Article
Human height is a highly variable trait, both within and between populations, has a high heritability, and influences the manner in which people behave and are treated in society. Although we know much about human height, this information has rarely been brought together in a comprehensive, systematic fashion. Here, we present a synthetic review of...
Article
Full-text available
Does evolutionary theorizing have a role in psychology? This is a more contentious issue than one might imagine, given that as evolved creatures, the answer must surely be yes. The contested nature of evolutionary psychology lies not in our status as evolved beings, but in the extent to which evolutionary ideas add value to studies of human behavio...
Article
Objectives Although male height is positively associated with many aspects of mate quality, average height men attain higher reproductive success in US populations. We hypothesize that this is because the advantages associated with taller stature accrue mainly from not being short, rather than from being taller than average. Lower fertility by shor...
Article
Full-text available
Previous research has shown repeatedly that human stature influences mate preferences and mate choice in heterosexuals. In general, it has been shown that tall men and average height women are most preferred by the opposite sex, and that both sexes prefer to be in a relationship where the man is taller than the woman. However, little is known about...
Article
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Media reports often emphasize how the height of US presidential candidates plays an important role in election outcomes, with taller candidates winning an overwhelming number of elections across time. These claims are, however, rarely backed up by any form of reliable statistical analysis. Even when statistical methods are employed, they are often...
Article
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ABSTCT Tinbergen's paper on aims and methods in ethology is, quite rightly, a citation classic. Here, we would like to emphasize that, 50 years aer its initial publication, it continues to offer esh insights into study of ethology – and human ethology in particular – as well as offering a valuable historical perspective on the biology of behavior m...
Article
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Telomere length and the rate of telomere attrition vary between individuals and have been interpreted as the rate at which individuals have aged. The biology of telomeres dictates shortening with age, although telomere elongation with age has repeatedly been observed within a minority of individuals in several populations. These findings have been...
Article
Given the heritability of human left-handedness and its purported associations with fitness-lowering traits, the persistence of the minority of left-handedness in human populations is an evolutionary puzzle. The fighting hypothesis proposes that these negative fitness costs are offset by fitness gains for left-handers when involved in fights with r...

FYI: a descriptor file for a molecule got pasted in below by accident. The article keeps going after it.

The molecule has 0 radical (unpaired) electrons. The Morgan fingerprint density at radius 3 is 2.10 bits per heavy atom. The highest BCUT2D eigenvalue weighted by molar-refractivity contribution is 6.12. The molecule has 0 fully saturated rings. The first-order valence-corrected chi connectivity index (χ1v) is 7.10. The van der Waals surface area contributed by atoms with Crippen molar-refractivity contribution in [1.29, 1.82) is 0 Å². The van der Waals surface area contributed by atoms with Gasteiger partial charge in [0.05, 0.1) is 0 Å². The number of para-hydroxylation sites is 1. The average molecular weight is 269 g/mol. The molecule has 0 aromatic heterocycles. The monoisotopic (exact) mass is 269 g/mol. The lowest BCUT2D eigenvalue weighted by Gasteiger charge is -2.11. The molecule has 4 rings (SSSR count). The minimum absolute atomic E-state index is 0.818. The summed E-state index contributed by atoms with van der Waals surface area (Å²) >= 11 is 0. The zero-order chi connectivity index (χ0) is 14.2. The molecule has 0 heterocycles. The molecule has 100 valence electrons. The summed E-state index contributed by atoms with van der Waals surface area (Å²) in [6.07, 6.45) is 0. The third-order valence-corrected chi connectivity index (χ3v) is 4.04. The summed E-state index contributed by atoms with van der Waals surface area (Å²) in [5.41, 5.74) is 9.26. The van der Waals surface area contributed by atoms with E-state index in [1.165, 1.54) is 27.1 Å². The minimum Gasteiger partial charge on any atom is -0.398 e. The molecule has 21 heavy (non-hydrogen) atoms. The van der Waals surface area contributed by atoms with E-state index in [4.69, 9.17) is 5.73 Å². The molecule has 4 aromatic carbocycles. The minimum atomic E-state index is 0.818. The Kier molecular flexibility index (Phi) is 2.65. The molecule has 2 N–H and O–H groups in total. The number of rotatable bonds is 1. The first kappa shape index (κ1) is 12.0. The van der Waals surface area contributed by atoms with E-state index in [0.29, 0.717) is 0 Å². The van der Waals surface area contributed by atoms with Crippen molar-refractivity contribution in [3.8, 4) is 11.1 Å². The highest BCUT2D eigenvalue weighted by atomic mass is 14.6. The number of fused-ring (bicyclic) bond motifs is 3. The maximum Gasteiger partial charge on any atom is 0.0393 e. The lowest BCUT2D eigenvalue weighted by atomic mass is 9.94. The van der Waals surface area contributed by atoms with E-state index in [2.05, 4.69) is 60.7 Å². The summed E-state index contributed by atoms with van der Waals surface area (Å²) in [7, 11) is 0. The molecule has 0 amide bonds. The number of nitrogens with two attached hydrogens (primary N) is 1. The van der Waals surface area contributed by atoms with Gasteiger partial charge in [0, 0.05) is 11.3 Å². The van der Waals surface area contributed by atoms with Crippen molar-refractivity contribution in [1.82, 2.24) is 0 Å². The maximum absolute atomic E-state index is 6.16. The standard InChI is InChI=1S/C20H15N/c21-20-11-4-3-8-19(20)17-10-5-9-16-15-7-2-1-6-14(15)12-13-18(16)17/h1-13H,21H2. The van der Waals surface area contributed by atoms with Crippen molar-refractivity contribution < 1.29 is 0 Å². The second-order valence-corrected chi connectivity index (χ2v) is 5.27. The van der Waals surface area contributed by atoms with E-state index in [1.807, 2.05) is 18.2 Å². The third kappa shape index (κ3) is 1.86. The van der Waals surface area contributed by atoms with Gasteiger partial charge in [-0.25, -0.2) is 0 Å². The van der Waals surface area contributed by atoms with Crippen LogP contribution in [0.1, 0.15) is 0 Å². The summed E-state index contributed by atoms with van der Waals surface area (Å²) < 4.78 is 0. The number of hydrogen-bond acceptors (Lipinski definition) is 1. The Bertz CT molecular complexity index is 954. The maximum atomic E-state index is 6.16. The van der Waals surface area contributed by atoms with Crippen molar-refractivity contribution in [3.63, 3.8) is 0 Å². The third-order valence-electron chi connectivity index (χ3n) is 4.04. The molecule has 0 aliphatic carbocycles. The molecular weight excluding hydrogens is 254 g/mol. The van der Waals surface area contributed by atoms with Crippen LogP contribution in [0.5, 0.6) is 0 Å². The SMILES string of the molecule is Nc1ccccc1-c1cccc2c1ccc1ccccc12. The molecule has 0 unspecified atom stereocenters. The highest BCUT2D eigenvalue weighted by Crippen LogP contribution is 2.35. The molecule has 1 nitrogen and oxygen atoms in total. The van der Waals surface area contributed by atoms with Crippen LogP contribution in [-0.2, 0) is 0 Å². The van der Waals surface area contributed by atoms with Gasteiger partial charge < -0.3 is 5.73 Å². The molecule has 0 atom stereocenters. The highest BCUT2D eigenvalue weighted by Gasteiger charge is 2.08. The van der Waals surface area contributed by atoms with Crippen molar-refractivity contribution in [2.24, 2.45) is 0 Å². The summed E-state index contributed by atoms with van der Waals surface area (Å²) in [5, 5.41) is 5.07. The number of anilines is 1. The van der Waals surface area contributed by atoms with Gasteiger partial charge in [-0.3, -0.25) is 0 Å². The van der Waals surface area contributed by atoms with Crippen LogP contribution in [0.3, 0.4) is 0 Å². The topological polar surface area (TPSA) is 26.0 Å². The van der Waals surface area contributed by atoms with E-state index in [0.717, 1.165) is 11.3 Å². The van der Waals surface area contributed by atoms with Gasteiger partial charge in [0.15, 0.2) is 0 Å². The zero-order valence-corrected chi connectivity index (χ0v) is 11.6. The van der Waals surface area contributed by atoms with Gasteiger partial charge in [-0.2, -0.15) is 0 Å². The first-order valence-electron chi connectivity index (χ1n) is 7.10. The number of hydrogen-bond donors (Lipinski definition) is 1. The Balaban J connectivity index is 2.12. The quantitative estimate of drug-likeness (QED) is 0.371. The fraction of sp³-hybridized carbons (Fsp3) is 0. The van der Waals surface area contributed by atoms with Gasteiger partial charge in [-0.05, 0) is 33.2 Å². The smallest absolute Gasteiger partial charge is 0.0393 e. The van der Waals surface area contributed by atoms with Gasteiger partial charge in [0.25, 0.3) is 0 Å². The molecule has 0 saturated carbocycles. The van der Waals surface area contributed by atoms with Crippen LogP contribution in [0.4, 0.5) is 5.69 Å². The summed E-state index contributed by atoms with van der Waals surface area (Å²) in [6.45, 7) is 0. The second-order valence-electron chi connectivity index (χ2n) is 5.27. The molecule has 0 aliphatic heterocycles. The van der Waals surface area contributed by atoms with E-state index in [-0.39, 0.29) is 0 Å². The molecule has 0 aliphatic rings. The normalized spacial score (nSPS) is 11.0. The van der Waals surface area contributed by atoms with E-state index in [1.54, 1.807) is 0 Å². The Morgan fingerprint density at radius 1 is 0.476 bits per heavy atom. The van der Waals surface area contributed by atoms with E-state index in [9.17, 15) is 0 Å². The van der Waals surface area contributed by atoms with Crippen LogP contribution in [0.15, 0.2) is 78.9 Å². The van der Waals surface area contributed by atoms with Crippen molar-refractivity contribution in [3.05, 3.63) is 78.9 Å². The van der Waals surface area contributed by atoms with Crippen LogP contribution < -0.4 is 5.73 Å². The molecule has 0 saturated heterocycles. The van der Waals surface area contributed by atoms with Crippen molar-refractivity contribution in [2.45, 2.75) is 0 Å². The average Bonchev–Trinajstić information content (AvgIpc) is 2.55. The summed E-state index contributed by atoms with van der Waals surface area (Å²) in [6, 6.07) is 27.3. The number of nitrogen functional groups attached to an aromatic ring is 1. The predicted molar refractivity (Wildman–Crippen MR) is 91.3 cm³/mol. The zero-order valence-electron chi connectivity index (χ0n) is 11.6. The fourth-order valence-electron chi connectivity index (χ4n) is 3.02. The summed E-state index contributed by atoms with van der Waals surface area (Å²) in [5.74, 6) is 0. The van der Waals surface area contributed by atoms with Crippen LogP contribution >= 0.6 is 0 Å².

Article
a b s t r a c t Physical characteristics, such as height, play an important role in human mate preferences. Satisfaction with one's own height and one's partner height seem likely to be related to these preferences. Using a student sample (N = 650), we show that women are not only more selective, but also more consistent, than men, in their partner...
Article
Full-text available
Mutual mate choice is prevalent in humans, where both males and females have a say in their choice of partner. How the choices made by one sex constrain the choice of the other remains poorly understood, however, because human studies have mostly limited themselves to measuring preferences. We used a sample of 5782 speed-daters making 128 104 choic...
Article
Full-text available
The majority of research examining sex differences in risk-taking behavior focuses on overt physical risk measures in which failed risk attempts may result in serious injury or death. The present research describes sex differences in patterns of risk taking in day-to-day behavior among Dutch cyclists. Through three observational studies we test sex...
Article
Full-text available
A common stereotype is that richer men have wives who are substantially younger than themselves. However, some research suggests that large age gaps are actually more common with low male income, at least in the general population. Here, we examine spousal age differences among the super wealthy (Forbes 400 list – the richest 400 individuals in the...
Article
Full-text available
Pair formation, acquiring a mate to form a reproductive unit, is a complex process. Mating preferences are a step in this process. However, due to constraining factors such as availability of mates, rival competition, and mutual mate choice, preferred characteristics may not be realised in the actual partner. People value height in their partner an...
Article
Male facial width-to-height ratio (bizygomatic width scaled for face height) is a testosterone-linked trait predictive of reactive aggression, exploitative behavior, cheating, deception, and dominance. We tested whether facial width was systematically related to cause of death in a forensic sample. We hypothesized that wider-faced males, being more...